It was 4:23 p.m..
I sat in Chago’s, shaking violently, while most of my sorority huddled together in pitch black less than a block away. Someone texted me to ask if I knew what was going on. Others thought there was a tornado. And some began to digest the frighteningly familiar lockdown protocol and sent panicked ‘I love you’ texts to friends and families. Just in case.
On Sunday, students in the Gabhart Student Center were put in lockdown by a Campus Security officer. The students huddled at the back of Gabhart A&B — as far away from doors and windows as possible — turned off the lights and kept silent. Considering Sunday morning’s events at the Waffle House just 20 minutes away — and the fact that the suspect, Travis Reinking, was still at large, and supposedly armed — the warning was petrifying.
At 4:32 p.m., I frantically called Campus Security for an explanation or an assurance that my friends and I were safe.
The dispatcher refused to give me any information.
I know that I am not the only student who called Belmont police with questions on Sunday. So why were they unwilling to communicate with us for so long?
On a campus with over 8,000 students, information moves fast, and false information even faster. So as minutes passed with no word from Belmont on what was actually happening, the rumor mill exploded.
The worst rumor — the one at the back of most of our minds — was that Reinking had come to Belmont.
Nobody knew if we were safe, and nobody knew what to do. So we all just waited, literally fearing for our lives, for an all clear that didn’t come for over 20 minutes.
In September, Chief of Campus Security Pat Cunningham told the Vision that the first question asked when considering sending an alert is whether or not there’s an immediate threat to campus.
But if an officer thought there was enough of an imminent threat to put us in lockdown on Sunday, this argument fails.
Unfortunately, this lack of timely communication has been a pattern throughout the year.
On Aug. 31, the National Weather Service released a tornado warning for Davidson County at 5:57 p.m.. Campus Security sent out its text alert a good 10 minutes later.
Tornadoes have ripped through entire towns in less time.
Even worse, on Sept. 12, shots were fired from a car on 15th Avenue around 8:30 p.m., hitting a car that was carrying Belmont students. But staggeringly, we heard nothing from campus security until close to 9:30 p.m..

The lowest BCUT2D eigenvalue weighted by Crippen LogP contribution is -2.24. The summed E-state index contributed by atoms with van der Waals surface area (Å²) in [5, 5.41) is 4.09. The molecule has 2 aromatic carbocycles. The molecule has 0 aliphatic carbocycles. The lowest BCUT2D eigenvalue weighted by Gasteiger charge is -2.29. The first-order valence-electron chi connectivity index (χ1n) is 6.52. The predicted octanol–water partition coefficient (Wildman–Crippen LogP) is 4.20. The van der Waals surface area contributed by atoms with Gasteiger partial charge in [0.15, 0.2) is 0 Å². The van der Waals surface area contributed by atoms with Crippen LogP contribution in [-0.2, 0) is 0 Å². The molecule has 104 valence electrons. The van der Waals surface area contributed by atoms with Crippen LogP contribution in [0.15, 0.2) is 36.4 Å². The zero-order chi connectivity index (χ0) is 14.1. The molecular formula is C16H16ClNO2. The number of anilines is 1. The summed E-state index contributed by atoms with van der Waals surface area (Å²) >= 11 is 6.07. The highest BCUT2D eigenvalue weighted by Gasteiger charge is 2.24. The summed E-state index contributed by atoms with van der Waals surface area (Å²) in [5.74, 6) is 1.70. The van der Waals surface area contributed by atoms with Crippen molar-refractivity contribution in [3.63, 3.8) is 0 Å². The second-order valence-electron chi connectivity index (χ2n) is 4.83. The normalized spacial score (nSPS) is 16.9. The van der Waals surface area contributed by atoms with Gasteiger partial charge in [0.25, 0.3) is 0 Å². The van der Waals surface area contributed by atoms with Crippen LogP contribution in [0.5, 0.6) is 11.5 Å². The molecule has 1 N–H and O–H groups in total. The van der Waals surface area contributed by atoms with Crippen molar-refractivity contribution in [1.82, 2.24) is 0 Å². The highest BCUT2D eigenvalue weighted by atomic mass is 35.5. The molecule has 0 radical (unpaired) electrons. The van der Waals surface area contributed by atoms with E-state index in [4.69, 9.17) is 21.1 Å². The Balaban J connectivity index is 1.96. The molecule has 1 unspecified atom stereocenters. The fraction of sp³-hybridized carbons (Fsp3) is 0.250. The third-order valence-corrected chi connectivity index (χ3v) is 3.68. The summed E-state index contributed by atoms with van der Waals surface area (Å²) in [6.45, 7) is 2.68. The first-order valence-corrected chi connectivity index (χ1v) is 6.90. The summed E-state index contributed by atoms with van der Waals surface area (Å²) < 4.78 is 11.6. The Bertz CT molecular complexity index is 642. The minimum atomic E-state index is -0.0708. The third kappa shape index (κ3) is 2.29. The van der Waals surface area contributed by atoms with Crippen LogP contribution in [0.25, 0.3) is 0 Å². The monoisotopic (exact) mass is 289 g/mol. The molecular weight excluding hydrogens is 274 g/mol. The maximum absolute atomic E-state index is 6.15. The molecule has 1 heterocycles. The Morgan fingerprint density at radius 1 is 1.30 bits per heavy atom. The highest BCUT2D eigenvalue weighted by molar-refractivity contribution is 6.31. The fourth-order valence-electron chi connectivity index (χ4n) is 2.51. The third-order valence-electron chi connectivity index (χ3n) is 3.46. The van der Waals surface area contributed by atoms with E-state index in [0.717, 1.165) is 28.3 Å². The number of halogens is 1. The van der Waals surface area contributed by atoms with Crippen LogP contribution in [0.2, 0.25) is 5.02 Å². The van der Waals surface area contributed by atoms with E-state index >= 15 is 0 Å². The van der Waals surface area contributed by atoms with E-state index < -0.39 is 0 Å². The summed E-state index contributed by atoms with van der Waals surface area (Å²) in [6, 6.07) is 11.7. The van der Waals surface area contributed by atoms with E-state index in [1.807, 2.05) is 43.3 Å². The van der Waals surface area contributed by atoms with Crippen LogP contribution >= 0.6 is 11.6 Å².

While thankfully no one was hurt, gunshots fired feet from campus seems like a blindingly obvious immediate threat — bullets literally hitting a car carrying Belmont students. But the Belmont community had to wait for a full hour before finding out any information — a situation that was mirrored on Sunday.
After the September incident, the Vision spoke to student Shannon Ogden, who was sitting in class in the Janet Ayers Academic Center when she heard the gunshots.
“Our professor turned the lights off and we all got still because they were very obviously gunshots, and they were obviously very close,” Ogden said. “Our professor kept asking, ‘Is anyone getting a Belmont alert, is anyone getting any updates?’”
If incidents like this one do not qualify as immediate threats, it is confusing and questionable why Campus Security has informed students about far smaller dangers.
In February, we were alerted by email of the possibility of a “suspicious individual” between Acklen and 12th avenues. Is a suspicious person more worthy of an alert than actual gunshots being fired on campus? Campus Security would have us believe so.
In December, we received what was labeled a “timely warning” that cars had been broken into in Hillside.
These incidents are worth informing students about, and I commend Campus Security for doing so. But if they think it’s important to remind us to lock our cars, it should be vitally important for them to immediately alert horrified students why there was a lockdown and to ultimately reassure students there wasn’t actually a man with a gun on campus.
I understand the importance of waiting until information can be verified or until all the pieces have been put together. But refusing to give answers to terrified students creates infinitely more chaos and fear.
On Sunday, in such a tense moment, Campus Security could have sent out something as simple as “Here’s what we know…we’re looking into it, please stay where you are.”
We know it can be done. The text we received at 4:51 p.m. was that simple.
So why didn’t we get it 20 minutes earlier?
In processing all of this, I keep remembering the promise Belmont President Dr. Robert Fisher makes to new parents each year during orientation. More than anything, he promises to keep their students safe.
And quite simply, Belmont students cannot be safe if they are not fully informed.